Al Qaeda In Pakistan Grooming New Leadership: ReportIslamabad, Apr 4: Al Qaeda and affiliated militant groups based in Pakistan's restive tribal belt are grooming alternative leaders and splitting into small cells to confuse counter-terror agencies and to survive in the face of
Islamabad, Apr 4: Al Qaeda and affiliated militant groups based in Pakistan's restive tribal belt are grooming alternative leaders and splitting into small cells to confuse counter-terror agencies and to survive in the face of sudden fatalities, a media report said today.
The groups, including the Haqqani network, have been following this pattern for some time and “unusual changes” are expected in months to come, The Express Tribune newspaper quoted intelligence officials in Islamabad and associates of the groups in South and North Waziristan Agencies as saying.
The Afghan Taliban led by Maulana Sirajuddin Haqqani and his father Maulana Jalaluddin Haqqani, supposedly the strongest of Al Qaeda's partners, might be promoting a new leader to undertake the group's operational and organisational activities, the report said.
Badaruddin, one of the sons of Maulana Jalaluddin Haqqani, will be introduced to the world as the network's main operative, leading the group and spearheading its operations across Pakistan-Afghanistan border, it said. “He is up and coming...very soon he will be a household name in the world of terror,” said an unnamed official.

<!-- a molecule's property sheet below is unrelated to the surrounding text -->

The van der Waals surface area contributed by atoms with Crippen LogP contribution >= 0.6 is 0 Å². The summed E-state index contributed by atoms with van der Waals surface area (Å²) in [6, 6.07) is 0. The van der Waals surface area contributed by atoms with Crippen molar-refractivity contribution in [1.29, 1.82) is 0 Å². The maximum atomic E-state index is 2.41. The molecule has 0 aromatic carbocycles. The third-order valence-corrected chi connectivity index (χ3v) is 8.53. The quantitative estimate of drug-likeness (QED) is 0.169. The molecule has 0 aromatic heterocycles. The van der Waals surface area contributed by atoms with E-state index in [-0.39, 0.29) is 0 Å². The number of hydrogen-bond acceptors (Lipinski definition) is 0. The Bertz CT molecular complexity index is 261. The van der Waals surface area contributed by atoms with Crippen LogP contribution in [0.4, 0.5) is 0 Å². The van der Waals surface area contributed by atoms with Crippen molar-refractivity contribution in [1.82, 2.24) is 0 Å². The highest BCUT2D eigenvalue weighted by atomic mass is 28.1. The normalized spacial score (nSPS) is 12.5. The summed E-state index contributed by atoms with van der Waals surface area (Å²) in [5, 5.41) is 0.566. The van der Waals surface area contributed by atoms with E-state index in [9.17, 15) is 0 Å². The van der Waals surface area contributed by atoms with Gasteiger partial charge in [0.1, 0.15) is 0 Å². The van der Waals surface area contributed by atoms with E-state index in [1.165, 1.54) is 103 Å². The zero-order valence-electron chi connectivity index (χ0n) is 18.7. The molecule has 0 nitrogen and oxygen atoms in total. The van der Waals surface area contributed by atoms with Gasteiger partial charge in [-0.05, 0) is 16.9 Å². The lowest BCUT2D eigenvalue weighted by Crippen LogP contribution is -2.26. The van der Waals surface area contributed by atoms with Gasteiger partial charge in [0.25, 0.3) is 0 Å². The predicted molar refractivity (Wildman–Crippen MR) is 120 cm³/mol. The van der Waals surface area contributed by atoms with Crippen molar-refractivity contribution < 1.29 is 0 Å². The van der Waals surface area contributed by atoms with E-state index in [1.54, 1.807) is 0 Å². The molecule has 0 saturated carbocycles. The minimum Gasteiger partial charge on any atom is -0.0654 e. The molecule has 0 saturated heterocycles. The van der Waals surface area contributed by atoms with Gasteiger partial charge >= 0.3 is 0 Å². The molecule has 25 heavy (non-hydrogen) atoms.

Jalaluddin's elder son, Sirajuddin, has so far been leading the network his father established almost two decades ago to fight the communist regime in Afghanistan after the former Soviet Union withdrew its forces from that country.
The network, comprising the Pakti clan of Afghan militants based in Paktia and Paktika, has been operating from the North Waziristan Agency of Pakistan after the US-led invasion uprooted the Taliban regime in Kabul.
This change of leadership was a “strategic move to make sure that there will not be any crisis if one leader got killed”, one of the group's associates told the daily. However, intelligence officials said they suspected another reason.
“It is to save him from the public exposure...they don't feel safe after an intensified drone campaign against them by the US,” an official said.
Sirajuddin was the real inspirational character in the network and a replacement for Jalaluddin and the militant groups wanted to have him whether he led its operations or not, the official said.
Another Al Qaeda-affiliated group based in same region and led by veteran militant leader Ilyas Kashmiri too is in the process of creating several small cells to cause confusion and for the division of labour.
The Harkat-ul-Jihad al-Islami was converted to Al Qaeda's 313 Brigade and then renamed as Lashkar-e-Zil, officials and local residents said. PTI